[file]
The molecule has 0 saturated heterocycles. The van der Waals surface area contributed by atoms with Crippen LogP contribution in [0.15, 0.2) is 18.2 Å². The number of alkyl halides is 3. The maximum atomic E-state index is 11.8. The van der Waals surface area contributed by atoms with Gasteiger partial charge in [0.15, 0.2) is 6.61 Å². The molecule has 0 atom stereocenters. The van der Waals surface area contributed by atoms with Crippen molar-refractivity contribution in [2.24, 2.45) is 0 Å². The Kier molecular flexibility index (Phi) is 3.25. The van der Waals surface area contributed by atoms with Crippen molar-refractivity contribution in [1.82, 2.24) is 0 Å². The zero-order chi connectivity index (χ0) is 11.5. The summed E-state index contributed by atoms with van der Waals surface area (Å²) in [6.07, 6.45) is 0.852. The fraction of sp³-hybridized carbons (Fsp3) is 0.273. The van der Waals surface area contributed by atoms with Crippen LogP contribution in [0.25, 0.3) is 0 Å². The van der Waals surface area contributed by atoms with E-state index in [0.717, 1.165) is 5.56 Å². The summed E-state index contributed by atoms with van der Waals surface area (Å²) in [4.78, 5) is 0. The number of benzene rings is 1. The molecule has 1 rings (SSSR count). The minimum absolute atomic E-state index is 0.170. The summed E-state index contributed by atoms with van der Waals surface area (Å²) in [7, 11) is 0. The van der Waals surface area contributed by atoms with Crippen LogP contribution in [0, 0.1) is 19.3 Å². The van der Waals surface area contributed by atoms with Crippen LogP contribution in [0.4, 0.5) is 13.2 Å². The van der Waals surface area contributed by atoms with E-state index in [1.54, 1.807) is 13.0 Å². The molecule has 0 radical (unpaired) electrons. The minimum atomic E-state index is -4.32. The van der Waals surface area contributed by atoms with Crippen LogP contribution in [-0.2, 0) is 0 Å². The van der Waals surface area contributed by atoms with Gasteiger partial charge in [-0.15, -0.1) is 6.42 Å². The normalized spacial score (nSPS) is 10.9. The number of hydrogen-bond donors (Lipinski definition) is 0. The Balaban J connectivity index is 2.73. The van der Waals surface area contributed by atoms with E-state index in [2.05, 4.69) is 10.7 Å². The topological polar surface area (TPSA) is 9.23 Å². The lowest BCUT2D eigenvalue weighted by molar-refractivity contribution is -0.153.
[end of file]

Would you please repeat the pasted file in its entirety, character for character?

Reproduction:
The molecule has 0 saturated heterocycles. The van der Waals surface area contributed by atoms with Crippen LogP contribution in [0.15, 0.2) is 18.2 Å². The number of alkyl halides is 3. The maximum atomic E-state index is 11.8. The van der Waals surface area contributed by atoms with Gasteiger partial charge in [0.15, 0.2) is 6.61 Å². The molecule has 0 atom stereocenters. The van der Waals surface area contributed by atoms with Crippen molar-refractivity contribution in [2.24, 2.45) is 0 Å². The Kier molecular flexibility index (Phi) is 3.25. The van der Waals surface area contributed by atoms with Crippen molar-refractivity contribution in [1.82, 2.24) is 0 Å². The zero-order chi connectivity index (χ0) is 11.5. The summed E-state index contributed by atoms with van der Waals surface area (Å²) in [6.07, 6.45) is 0.852. The fraction of sp³-hybridized carbons (Fsp3) is 0.273. The van der Waals surface area contributed by atoms with Crippen LogP contribution in [0.25, 0.3) is 0 Å². The van der Waals surface area contributed by atoms with E-state index in [0.717, 1.165) is 5.56 Å². The summed E-state index contributed by atoms with van der Waals surface area (Å²) in [4.78, 5) is 0. The number of benzene rings is 1. The molecule has 1 rings (SSSR count). The minimum absolute atomic E-state index is 0.170. The summed E-state index contributed by atoms with van der Waals surface area (Å²) in [7, 11) is 0. The van der Waals surface area contributed by atoms with Crippen LogP contribution in [0, 0.1) is 19.3 Å². The van der Waals surface area contributed by atoms with Crippen LogP contribution in [0.4, 0.5) is 13.2 Å². The van der Waals surface area contributed by atoms with E-state index in [1.54, 1.807) is 13.0 Å². The molecule has 0 radical (unpaired) electrons. The minimum atomic E-state index is -4.32. The van der Waals surface area contributed by atoms with Crippen LogP contribution in [-0.2, 0) is 0 Å². The van der Waals surface area contributed by atoms with Gasteiger partial charge in [-0.15, -0.1) is 6.42 Å². The normalized spacial score (nSPS) is 10.9. The number of hydrogen-bond donors (Lipinski definition) is 0. The Balaban J connectivity index is 2.73. The van der Waals surface area contributed by atoms with E-state index in [2.05, 4.69) is 10.7 Å². The topological polar surface area (TPSA) is 9.23 Å². The lowest BCUT2D eigenvalue weighted by molar-refractivity contribution is -0.153.